How to Conduct Market Research on a Tight Budget

Dana Youngren
Dana Youngren
4 mins
DIY market research focus group at startup office

Building a successful company takes a lot of capital. You have to invest in people, facilities, technology, and more.

So, when it comes to conducting market research, many small- to mid-sized businesses feel like they simply don’t have the funds to pull it off successfully. There may not be tens of thousands of dollars available in the marketing budget for buying research reports or commissioning research projects from vendors.  

And yet understanding your target market must be a priority. Researching your target market allows you to make data-driven decisions about your product development, marketing, and the overall customer experience you provide.

Fortunately, you don’t need to have a large budget for DIY market research.

With the right strategy, your company can conduct effective market research without needlessly wasting money.

Get a basic understanding of your target market

Thanks to the internet, you can conduct tons of valuable DIY market research without spending a dime.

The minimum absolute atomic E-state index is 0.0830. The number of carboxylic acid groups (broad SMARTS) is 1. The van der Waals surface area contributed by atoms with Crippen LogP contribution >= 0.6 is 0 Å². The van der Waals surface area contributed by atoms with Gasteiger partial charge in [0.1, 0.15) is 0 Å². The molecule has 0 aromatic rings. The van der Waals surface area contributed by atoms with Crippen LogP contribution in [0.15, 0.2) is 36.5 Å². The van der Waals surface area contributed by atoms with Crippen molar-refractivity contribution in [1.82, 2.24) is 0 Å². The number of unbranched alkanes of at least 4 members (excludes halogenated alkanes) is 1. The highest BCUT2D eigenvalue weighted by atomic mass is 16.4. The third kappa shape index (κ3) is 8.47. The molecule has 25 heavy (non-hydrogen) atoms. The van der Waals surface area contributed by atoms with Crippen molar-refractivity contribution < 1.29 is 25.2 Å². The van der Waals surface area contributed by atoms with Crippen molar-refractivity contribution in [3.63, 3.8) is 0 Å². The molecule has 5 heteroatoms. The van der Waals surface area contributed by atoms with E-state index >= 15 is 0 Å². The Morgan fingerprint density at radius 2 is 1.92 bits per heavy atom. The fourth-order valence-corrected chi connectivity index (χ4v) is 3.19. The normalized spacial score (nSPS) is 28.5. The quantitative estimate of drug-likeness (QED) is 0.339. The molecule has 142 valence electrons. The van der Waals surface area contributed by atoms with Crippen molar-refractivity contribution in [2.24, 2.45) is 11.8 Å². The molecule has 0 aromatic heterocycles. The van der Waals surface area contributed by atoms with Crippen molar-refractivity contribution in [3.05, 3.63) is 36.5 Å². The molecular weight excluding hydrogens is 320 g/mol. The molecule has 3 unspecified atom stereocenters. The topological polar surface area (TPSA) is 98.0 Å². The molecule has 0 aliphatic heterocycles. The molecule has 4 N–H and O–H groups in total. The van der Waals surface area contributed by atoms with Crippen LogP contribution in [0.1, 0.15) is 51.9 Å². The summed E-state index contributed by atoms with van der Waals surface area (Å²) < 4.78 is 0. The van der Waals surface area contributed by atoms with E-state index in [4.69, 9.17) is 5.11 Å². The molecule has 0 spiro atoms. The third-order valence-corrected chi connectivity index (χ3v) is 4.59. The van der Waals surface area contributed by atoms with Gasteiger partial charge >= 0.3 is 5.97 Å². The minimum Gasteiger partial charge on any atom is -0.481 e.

A simple way to start is to visit the websites of your primary competitors. Pay attention to:

  • The language they use.
  • Who their marketing is targeting.
  • The problems they’re solving and facing.
  • Which organizations they partner with.

Researching your competitors can give you insights into niche markets they are overlooking, or problems you can solve that they’re not currently addressing.

You’ll also want to check out any trade publications that are available to get a pulse on the latest industry trends affecting your target market.

Industry Dive can get you started. They have publications covering a wide range of B2B and B2C industries—restaurants, retail, biopharma, grocery, and more.

You may also want to subscribe to industry blogs or set Google Alerts for specific search terms so that you can keep up with the latest news and trends in your space.

Finally, you’ll want to scour social media, which is possibly the most important free market research tool of all.

The power of social media lies in the fact that it empowers two-way communication. You can find conversations that shed light on your target market and join in to ask questions and uncover even deeper insights.

We recommend conducting research on sites like:

  • Facebook
  • Twitter
  • LinkedIn
  • Reddit
  • Instagram
  • YouTube
  • Quora

You can also survey your current customers to find out what sites they spend the most time on; this can help you determine where you should focus your social listening efforts.

Uncover your target market’s biggest concerns

Another great way to conduct research on your target market is by analyzing keyword search volume.

If you create a Google Ads account, you can get access to Google’s Keyword Planner.